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It has always amazed me how quickly a good chiropractor or osteopath convinces a horse that he is important to him. The horse understands in no time at all that the osteopath will relieve him of his aches and pains and therefore accepts him as a friend. This is why I think it is so important to spend time reassuring a horse and helping him relax rather than treating him with rewards. I often spend a quarter of an hour in the company of a horse, either in his stall or in the field, without asking anything of him. I just rub him gently and caress him and try to show him that there is all the time in the world; I am not going to rush him and I’m not going to make unreasonable demands.

If one of my liberty horses gives another a nip. I give him a tap with my whip. He knows he shouldn’t bite another horse and as long as I tap him with the right amount of strength, he will accept it; he will even put his head on my shoulder as if to say “I know, I know.” But if he only “looks” as though he is going to bite another horse and I give him a sharp tap instead of a warning word, that is not fair and he knows it. He runs away and this time I have to make it up to him by going to him. Even after an hour’s work I may still see in his eye that he is hurt and depressed.

The secret is to deploy the right amount of warning signals when I see a horse has something naughty in mind. “Don’t even think about it,” is a common enough warning between people and I have to find the equivalent for the horse, but it has to be one that he associates with his intention. He then says in effect, “Fair game.”

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For more on Pignon and Delgado’s ideas about establishing a balance between love and limits, check out their bestselling books GALLOP TO FREEDOM and BUILDING A LIFE TOGETHER: YOU AND YOUR HORSE.

CLICK HERE for more information.

And, don’t miss your chance to train with them in person! They are doing a limited number of clinics in the US in March, or you can join them at their farm in Provence in May for a special retreat experience. For more information CLICK HERE.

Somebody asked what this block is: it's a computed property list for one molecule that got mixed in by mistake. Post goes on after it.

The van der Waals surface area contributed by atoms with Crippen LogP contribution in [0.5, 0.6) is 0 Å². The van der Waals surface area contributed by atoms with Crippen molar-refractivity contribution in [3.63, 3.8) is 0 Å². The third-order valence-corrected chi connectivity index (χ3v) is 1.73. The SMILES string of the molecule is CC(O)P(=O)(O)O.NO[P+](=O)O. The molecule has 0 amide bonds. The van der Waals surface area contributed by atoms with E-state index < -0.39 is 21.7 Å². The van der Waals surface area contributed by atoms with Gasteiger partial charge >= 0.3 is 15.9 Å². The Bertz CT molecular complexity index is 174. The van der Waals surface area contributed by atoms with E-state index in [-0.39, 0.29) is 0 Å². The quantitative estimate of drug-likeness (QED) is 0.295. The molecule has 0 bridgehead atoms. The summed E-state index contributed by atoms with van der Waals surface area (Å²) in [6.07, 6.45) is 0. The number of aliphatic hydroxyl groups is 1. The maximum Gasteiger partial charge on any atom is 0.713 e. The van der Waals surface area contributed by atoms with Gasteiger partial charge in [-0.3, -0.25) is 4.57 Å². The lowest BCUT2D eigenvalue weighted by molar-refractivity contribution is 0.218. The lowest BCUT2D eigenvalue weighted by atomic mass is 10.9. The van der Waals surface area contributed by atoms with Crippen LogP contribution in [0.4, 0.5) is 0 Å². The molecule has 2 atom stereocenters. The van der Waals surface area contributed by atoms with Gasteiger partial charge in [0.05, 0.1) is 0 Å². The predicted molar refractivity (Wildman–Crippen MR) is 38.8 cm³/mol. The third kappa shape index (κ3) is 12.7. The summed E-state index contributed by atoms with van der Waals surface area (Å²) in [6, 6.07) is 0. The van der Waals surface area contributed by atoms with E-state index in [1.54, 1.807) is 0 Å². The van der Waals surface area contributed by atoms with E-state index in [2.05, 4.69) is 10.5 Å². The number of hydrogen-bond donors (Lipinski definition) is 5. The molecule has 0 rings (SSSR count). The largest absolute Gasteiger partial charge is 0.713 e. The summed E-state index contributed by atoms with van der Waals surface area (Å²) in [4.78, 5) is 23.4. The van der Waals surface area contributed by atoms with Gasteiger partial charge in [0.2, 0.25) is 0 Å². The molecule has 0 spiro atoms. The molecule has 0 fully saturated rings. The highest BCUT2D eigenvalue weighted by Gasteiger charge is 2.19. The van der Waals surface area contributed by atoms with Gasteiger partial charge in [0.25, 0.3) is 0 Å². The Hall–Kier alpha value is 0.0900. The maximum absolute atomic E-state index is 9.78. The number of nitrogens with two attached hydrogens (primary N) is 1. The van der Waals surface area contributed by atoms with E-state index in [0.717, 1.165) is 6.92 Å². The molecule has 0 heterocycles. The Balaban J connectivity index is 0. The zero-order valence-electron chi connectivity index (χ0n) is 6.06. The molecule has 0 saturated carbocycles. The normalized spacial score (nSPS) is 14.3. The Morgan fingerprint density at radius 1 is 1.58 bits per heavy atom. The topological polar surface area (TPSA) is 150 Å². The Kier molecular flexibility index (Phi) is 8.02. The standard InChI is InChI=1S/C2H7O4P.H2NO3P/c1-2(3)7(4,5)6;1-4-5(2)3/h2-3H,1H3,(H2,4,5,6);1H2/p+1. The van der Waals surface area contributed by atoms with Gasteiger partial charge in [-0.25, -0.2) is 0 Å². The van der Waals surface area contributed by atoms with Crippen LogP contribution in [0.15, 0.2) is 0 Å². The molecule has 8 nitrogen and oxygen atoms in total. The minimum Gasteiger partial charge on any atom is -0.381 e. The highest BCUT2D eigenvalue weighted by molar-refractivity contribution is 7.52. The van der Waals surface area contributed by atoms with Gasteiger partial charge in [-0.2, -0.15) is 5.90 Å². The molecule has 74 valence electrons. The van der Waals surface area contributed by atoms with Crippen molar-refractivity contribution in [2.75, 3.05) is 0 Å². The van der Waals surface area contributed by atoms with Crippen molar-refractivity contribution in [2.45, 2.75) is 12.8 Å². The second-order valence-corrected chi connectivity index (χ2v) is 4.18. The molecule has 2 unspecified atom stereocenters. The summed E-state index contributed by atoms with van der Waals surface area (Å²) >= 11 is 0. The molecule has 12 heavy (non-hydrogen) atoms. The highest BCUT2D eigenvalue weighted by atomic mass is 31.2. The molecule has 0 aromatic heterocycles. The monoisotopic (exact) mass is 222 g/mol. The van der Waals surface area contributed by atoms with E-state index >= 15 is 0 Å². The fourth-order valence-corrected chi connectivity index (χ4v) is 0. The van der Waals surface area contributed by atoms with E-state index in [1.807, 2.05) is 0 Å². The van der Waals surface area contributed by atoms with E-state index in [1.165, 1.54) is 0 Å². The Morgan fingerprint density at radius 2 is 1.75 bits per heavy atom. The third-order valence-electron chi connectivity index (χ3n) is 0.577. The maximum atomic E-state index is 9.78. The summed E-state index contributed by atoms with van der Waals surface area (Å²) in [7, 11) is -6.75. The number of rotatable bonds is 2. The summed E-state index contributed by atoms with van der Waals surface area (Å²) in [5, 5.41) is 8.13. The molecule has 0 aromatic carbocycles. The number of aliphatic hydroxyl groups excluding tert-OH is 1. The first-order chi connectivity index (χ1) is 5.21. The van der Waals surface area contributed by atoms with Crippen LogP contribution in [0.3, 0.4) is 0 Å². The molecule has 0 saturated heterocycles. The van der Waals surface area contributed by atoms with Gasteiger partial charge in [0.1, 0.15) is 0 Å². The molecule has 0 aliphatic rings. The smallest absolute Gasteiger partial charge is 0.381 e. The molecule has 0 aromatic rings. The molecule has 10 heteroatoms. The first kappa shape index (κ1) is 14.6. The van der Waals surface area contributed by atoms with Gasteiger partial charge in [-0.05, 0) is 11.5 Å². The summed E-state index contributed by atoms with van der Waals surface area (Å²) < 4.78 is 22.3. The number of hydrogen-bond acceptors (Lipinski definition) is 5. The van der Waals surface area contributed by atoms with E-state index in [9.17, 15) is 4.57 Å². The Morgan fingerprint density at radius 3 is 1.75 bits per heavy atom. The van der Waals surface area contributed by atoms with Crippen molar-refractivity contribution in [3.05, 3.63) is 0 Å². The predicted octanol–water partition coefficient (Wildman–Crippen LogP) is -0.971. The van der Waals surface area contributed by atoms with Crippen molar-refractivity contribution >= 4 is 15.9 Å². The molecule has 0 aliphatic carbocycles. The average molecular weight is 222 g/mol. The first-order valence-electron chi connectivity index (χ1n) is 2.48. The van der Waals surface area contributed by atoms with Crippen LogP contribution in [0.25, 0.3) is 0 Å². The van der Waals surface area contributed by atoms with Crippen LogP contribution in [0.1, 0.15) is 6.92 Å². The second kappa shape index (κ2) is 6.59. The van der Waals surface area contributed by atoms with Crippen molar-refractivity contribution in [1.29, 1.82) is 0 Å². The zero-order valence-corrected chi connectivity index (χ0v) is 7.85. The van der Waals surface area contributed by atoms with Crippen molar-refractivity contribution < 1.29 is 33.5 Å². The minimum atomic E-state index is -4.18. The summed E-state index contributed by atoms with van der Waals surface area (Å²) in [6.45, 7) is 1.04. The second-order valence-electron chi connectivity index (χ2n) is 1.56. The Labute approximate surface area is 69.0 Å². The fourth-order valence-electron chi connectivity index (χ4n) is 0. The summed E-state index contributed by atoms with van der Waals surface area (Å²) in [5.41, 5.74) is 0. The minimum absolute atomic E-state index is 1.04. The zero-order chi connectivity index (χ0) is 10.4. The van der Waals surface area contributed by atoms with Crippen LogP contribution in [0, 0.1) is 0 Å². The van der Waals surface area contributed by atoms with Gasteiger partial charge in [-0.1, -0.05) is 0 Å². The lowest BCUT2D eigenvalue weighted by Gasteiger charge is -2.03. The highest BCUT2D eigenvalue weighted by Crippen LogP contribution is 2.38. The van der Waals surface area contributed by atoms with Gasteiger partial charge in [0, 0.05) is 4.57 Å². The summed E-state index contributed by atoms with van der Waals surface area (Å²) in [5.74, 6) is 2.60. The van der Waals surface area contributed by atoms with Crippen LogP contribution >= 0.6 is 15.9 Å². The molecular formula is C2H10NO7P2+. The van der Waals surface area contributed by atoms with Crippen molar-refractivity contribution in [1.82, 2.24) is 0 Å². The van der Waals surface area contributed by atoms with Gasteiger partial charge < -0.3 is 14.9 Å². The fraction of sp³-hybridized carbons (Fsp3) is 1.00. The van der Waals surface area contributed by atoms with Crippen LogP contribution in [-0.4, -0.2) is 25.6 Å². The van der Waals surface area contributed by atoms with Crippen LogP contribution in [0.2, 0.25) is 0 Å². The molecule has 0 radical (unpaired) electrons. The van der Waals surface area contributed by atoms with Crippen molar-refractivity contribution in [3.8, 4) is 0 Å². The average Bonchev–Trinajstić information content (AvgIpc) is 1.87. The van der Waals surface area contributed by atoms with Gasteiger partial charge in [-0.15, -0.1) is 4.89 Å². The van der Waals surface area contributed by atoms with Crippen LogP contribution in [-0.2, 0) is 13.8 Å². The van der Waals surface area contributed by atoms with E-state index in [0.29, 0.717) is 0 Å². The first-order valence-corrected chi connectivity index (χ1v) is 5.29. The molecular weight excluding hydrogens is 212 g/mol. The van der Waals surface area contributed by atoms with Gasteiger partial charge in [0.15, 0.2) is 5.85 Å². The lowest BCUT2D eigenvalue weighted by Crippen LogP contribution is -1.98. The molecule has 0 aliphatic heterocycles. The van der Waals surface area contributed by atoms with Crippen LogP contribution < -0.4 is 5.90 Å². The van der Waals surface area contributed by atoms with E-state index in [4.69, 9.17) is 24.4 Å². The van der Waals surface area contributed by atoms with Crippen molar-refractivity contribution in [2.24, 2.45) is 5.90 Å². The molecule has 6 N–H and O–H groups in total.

Trafalgar Square Books, the leading publisher of equestrian books and DVDs, is a small business based on a farm in rural Vermont.

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Brain-Training-Tip-21-horseandriderbooks

“We humans like to view ourselves as rational creatures who make reasoned, logical decisions and choices,” says Andrea Waldo in her bestselling book BRAIN TRAINING FOR RIDERS. A former psychotherapist who now focuses on her training business and riding students, Waldo tells it how it is when it comes to managing our brain and stress.

“Ideally, we want our choices to support our long-term goals,” she explains. “But as much as we know that an apple is better than a cookie and that paying the electric bill is more important than the tack shop’s clearance sale, our Lizard Brain couldn’t care less about ‘long-term health’ or ‘financial stability.’ It thinks only about the immediate moment, and it cares about only one thing in this moment: survival.

“Winning the evolution game is about surviving long enough to reproduce and pass on your DNA to the next generation. Up until very recently, humans lived in an environment with lethal threats all around: saber-toothed tigers, poisonous snakes, enemy tribes. Our ancestors that survived long enough to reproduce didn’t survive because they avoided fast food and gluten and balanced their checkbooks every week; they survived because their brains developed a mechanism to get them out of danger as fast as possible. This mechanism is known as the Fight-or-Flight Response (FOFR). Here’s how it works: Imagine you’re grooming your horse and you’re leaning over to brush mud off his belly. Suddenly he kicks up at a fly and you jump out of the way just in time to avoid being kicked yourself. You realize he came dangerously close to nailing you right in the head! Now imagine how you feel: your stomach is quivering, your heart is pounding, your hands are shaking a little, and every muscle is tense. You’ve just been protected by your FOFR.

“When your brain perceives a threat in the environment, the amygdala signals the brain to engage the FOFR. A surge of stress hormones, primarily adrenaline and cortisol, are released into your bloodstream and trigger a rapid series of physiological changes. Your heart beats faster to get more blood to the major muscle groups in your arms and legs, which tense up to prepare to fight or run. You breathe faster to get more oxygen into your bloodstream. You start to perspire. Blood is channeled away from your extremities and momentarily unnecessary organs such as your stomach. This is why you may get cold hands and butterflies in your stomach when you’re nervous, and why you have such a hard time relaxing your muscles enough to deepen your seat and stay tall in the saddle. An important point to note here is that the FOFR can activate when it perceives any threat. It responds whether that threat is physical, such as a kick from a horse, or psychological, such as the worry that you’ll forget your reining pattern. It also gets activated whether the perceived threat is real or imagined. This is why you can feel jittery just picturing your horse bucking you off.